PublISHED ON 02 July 2018

UpDATED ON 09 September 2019

Final evaluation of Linnaeus grants

During 2019–2020, the Swedish Research Council carries out a final evaluation of the Linnaeus grant. Did the Linnaeus grants produce the desired effect? What have they meant for Swedish research?

The final evaluation of the Linnaeus grants will focus on the over-arching changes the funding was intended to achieve. These included changes to the system for research funding, and to the capacity of higher education institutions (HEIs) to develop and maintain strong research environments.

In autumn 2018, we started our collection of data ahead of the final evaluation. Some of the data collection will be done in two stages – one for each call. For the 2005 call, the programme period 2006–2016 apply, for the 2007 call, the programme period 2008–2018 apply.

Timetable and deadlines for planned data collection autumn 2019

Activity

Deadline for data collection activity

Programme period

Survey to researchers affiliated to the Linnaeus centres

20 September 2019

2008–2018

Survey to external advisors of the Linnaeus centres

20 September 2019

2008–2018

Financial and personnel reporting

10 September 2019

2008–2018

Case study for societal impact

10 September 2019

2008–2018

Case study for scientific impact

10 September 2019

2008–2018

Instructions and templates for each activity are beeing sent out by email to those who have been appointed as contact persons at the higher education institutions that have received Linnaeus grants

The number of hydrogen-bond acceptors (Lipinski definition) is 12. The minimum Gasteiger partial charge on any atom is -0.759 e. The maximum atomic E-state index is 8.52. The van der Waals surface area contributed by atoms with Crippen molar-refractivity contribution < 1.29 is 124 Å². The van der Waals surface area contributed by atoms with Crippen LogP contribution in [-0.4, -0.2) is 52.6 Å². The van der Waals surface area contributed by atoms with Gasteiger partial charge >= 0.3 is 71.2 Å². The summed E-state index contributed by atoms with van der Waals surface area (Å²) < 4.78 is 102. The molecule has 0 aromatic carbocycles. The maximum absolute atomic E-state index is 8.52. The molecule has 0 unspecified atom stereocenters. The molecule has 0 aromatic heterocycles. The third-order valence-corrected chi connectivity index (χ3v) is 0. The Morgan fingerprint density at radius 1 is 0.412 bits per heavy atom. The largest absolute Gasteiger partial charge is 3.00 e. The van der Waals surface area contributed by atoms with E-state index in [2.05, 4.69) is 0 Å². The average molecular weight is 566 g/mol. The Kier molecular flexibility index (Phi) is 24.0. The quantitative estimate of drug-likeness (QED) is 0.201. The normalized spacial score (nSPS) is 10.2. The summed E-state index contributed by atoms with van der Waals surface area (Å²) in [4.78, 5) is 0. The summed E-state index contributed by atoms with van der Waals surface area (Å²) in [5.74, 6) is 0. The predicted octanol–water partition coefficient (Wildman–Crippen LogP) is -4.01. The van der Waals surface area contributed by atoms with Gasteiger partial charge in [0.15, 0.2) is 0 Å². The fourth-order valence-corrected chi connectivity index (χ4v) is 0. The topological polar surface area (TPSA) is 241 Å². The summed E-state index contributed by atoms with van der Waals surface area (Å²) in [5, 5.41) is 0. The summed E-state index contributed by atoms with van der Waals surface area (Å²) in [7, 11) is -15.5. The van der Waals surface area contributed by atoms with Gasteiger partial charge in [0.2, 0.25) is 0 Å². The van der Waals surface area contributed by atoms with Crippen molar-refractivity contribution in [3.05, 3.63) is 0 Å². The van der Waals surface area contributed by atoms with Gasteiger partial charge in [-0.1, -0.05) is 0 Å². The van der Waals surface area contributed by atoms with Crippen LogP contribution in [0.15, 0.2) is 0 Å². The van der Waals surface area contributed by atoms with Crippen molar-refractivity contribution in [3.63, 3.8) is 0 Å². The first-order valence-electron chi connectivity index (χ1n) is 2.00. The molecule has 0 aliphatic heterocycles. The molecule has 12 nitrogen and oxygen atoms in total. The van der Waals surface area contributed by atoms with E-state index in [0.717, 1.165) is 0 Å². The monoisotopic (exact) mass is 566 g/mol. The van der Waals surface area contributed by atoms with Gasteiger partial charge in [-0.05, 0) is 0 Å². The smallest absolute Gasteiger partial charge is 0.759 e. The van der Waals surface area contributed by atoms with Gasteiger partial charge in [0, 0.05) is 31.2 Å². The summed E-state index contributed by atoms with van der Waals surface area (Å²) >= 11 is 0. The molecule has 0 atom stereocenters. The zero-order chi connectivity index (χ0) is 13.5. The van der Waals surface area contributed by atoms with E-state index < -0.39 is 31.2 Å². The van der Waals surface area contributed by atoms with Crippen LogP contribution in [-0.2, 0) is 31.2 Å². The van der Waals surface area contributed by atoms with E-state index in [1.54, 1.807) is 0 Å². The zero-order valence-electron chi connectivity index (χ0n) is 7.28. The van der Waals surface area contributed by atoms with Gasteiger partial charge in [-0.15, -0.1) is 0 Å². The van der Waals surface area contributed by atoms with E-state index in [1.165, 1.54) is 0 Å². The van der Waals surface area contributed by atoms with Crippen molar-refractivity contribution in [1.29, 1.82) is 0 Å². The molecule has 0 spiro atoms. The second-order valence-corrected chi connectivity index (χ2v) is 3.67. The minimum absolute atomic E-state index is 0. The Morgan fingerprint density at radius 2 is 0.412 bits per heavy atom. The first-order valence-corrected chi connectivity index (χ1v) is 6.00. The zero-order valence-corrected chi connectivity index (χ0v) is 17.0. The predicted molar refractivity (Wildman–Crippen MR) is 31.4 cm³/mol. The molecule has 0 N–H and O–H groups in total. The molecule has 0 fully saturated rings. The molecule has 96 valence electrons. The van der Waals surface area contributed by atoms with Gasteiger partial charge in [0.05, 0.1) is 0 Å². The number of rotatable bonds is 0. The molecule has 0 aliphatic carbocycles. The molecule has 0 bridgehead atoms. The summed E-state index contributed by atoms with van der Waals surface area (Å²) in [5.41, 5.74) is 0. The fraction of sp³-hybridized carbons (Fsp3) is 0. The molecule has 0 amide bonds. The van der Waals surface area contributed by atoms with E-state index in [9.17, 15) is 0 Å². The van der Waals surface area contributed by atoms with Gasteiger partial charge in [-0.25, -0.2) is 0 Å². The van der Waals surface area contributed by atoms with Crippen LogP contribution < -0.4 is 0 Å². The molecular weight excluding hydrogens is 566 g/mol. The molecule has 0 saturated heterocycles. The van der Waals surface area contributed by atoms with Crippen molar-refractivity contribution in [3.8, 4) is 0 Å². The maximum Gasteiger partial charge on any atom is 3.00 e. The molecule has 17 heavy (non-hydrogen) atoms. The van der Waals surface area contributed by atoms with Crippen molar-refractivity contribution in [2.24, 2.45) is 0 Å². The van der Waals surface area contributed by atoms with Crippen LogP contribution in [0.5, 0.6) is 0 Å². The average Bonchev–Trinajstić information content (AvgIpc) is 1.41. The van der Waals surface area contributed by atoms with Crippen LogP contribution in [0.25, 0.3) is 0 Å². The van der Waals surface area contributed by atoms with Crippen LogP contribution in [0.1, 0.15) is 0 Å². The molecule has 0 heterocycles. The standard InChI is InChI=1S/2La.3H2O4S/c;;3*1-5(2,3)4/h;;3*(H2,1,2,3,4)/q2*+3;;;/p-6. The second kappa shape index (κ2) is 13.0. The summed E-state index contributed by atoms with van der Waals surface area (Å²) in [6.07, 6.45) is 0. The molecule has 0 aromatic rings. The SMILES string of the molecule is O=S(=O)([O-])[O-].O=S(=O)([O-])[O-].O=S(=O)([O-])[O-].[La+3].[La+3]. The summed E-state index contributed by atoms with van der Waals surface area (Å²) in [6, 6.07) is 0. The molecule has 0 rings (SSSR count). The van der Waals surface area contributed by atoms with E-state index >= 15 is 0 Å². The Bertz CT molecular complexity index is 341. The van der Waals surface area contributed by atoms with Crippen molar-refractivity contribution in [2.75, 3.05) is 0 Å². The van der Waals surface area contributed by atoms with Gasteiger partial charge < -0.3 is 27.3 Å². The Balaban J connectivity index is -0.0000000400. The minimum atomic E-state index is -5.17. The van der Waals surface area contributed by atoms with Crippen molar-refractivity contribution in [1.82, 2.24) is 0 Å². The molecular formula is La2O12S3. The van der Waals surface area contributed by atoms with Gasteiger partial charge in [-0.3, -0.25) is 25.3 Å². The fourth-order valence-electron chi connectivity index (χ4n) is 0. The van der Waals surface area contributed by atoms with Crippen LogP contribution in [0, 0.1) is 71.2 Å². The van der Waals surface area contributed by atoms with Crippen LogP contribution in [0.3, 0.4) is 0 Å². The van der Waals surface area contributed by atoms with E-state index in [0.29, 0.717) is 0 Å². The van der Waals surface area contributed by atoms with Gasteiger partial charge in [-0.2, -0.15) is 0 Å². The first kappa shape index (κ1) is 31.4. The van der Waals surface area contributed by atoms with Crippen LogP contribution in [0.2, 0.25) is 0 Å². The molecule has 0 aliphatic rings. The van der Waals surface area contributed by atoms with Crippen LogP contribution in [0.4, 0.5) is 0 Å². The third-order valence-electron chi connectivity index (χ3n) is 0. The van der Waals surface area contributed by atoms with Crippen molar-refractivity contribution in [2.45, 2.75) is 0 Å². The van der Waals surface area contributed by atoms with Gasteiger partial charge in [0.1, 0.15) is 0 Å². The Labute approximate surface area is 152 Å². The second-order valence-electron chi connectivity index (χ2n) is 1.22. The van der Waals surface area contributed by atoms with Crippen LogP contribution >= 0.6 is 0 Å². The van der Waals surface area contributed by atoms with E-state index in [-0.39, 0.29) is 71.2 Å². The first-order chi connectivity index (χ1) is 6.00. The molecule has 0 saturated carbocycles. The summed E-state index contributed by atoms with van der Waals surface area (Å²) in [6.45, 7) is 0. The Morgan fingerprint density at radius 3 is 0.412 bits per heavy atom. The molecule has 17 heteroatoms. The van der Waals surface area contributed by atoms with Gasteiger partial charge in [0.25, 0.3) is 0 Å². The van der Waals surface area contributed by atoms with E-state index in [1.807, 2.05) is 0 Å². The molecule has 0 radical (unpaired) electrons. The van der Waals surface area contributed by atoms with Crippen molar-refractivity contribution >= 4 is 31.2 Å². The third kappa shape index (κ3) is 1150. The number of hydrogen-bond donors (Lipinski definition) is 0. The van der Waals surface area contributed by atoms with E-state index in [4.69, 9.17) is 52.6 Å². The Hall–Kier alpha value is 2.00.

The overall evaluation will be conducted by an independent international scientific expert panel performing a peer review. The evaluation will be carried out in two steps by the panel. The first step consists of performing a pre-evaluation, and the second step of a hearing with personnel from the HEIs involved and the Linnaeus centres.

Composition of the panel:

  • Jurgen Mlynek Humbolt, Universität Berlin, Germany (Chair, NT)
  • Marja Makarow, Biocenter Finland, Helsingfors, Finland (Chair, M)
  • Karl Ulrich Mayer, Max Planck Berlin, Germany (HS)
  • Sarah Harper, University of Oxford, UK (HS)
  • Jane Falkingham, University of Southampton, UK (HS)
  • Christine Maggs, University of Bournemouth, UK (N)
  • Hannu Koskinen, University of Helsinki, Finland (N)
  • Patrizia d'Ettore, Sorbonne Univeristy, Paris, France (N)
  • Bart de Moor, KU Leuven, Belgien (T)
  • Antonio Bicchi, University of Pisa, Italy (T)
  • Eleanor E.B., Campbell University of Edinburgh, UK (T)
  • Taina Pihlajaniemi, University of Oulu, Finland (M)
  • Richard G M Morris, University of Edinburgh, UK (M)
  • Christof von Kalle, National Center for Tumor Diseases (NCT) Heidelberg and German Cancer Research Center, Germany (M)

A strategic investment in strong research environments

The main purposes of the Linnaeus grants have been to create, reinforce, maintain and uphold internationally leading research environments, and to strengthen the ability of higher education institutions to make strategic prioritisations and to profile their research. The investment was also expected to result in structural effects on the research system, for example in the form of a mustering of strength and collaboration, and through effects on societal wellbeing and growth.

The Linnaeus grants were presented as a new grant format in the Swedish Government’s research policy bill, Research for a Better Life (Govt. Bill 2004/05:80).

For questions regarding the evaluation

linne2019@vr.se

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